“Should founders personally guaranty bank loans?” That is actually a funny question because for early startups, the founders cannot get bank loans. So, let’s assume that we are talking about a startup that is far enough along to get a loan (like for some equipment that can actually be a worthy secured asset). Perhaps the company has a bit of revenue, but certainly it is not profitable.
If the company has no institutional investors, then I think fully appropriate for the founders to concede to the request (which is inevitable) and give the personal guaranty. I have known plenty of business founders that are more than willing to do this. They view it as a non-issue as they consider the business failing “on their nickel” anyway. If there is no institutional money invested in the company, then the founder is typically in complete control and making the guaranty is a logical extension as the company’s pockets and the founder’s pockets are closely connected.
However, from my perspective, once a company has institutional funding, the personal guaranty dynamic changes completely. The founder is no longer in complete control. There are real constituents with whom the founder needs to constantly engage (i.e., the investors and board in particular). The founder reports to the board and the board can ultimately replace the founder if necessary. Imagine personally guarantying a loan and then being replaced? Yikes – don’t count on the bank releasing the guaranty just because the founder is no longer an officer of the company.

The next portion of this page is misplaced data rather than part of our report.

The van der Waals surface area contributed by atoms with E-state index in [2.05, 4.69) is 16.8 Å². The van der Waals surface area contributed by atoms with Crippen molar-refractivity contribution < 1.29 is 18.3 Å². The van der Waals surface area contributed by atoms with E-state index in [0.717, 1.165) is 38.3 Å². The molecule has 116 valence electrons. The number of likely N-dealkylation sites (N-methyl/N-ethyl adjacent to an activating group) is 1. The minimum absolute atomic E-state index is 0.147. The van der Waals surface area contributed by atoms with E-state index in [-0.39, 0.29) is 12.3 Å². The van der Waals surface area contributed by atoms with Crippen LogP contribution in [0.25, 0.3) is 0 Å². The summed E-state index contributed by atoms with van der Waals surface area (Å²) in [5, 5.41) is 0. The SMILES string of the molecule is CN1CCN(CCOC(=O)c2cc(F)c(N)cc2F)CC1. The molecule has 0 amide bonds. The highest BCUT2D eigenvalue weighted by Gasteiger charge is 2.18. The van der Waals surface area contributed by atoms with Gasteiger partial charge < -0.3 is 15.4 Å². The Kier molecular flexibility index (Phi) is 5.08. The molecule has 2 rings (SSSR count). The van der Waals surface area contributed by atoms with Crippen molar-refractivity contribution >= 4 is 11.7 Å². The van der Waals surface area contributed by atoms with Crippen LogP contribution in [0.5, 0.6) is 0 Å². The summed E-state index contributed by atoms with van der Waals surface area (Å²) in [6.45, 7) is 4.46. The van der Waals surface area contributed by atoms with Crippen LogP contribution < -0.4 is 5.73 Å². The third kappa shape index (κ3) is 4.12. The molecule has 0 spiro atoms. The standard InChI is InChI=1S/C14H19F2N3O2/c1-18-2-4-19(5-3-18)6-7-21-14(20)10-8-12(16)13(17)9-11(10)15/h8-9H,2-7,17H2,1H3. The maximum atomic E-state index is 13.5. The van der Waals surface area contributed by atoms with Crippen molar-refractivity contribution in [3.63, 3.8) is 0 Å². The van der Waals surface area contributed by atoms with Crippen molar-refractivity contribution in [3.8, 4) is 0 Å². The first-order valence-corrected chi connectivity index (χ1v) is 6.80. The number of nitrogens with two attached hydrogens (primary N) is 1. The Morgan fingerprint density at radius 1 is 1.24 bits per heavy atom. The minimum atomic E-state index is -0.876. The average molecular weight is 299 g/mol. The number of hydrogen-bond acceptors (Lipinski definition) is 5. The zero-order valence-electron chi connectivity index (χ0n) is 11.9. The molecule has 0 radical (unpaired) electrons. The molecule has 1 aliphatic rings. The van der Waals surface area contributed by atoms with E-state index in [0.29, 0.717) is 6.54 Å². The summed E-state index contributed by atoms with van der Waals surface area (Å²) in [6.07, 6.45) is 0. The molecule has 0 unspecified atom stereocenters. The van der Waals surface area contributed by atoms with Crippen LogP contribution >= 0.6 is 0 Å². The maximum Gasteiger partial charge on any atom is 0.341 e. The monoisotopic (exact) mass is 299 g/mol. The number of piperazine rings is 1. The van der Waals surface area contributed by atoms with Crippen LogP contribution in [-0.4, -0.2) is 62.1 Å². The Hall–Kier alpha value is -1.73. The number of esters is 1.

The trick is getting the bank to understand the changed dynamic. Silicon Valley Bank gets it. They invest on the strength of the venture investors and the fact that the venture investors have a vested interest in the success of the company. They will ask how much more dry powder the VCs have for the company prior to making the loan.
The “bank” that does not get it is the US government. SBA programs (there are a bunch of them – the general theme is that the SBA partners with the originating bank and guarantees a large % of the loan on the bank’s books) require personal guarantees from major stockholders. This includes founders. It may also include VCs depending on the extent of ownership (trigger is usually 20%). VCs cannot guaranty loans because their partnership agreements prohibit such activity. And the founder should not be put in the position of guarantying a loan for a company where the investors have much to say about direction and control issues (which is always the case with VC investments).
Time for the SBA to wake up and take away the requirement. It makes little sense and hinders what the SBA wants – company growth and economic development.
Great post Zach – this needs to immediately be sent to the SBA!
Great post Zack. The SBA makes me crazy with their total ineffectiveness in lending to high growth, venture backed companies. You do a great job of nailing why. I put this up as the VC Post of the day on Ask the VC
Brad, thx! Appreciate that endorsement!
Great post, Zach – thanks for the mention.
In a previous company, we were debating a loan from a major international bank (think it was for $150k). They wanted personal guarantees from the myself and the other cofounder of the company, though we had angel investors in the business. I had proposed to the board that the company pay a % fee to us two cofounders for providing the backstop to the loan. I think I had proposed 2%/year. At the end of the day, we didn’t end out doing the loan (for other reasons). But I think whomever is taking the default risk, should be paid accordingly.
Good points. Thx Sean.
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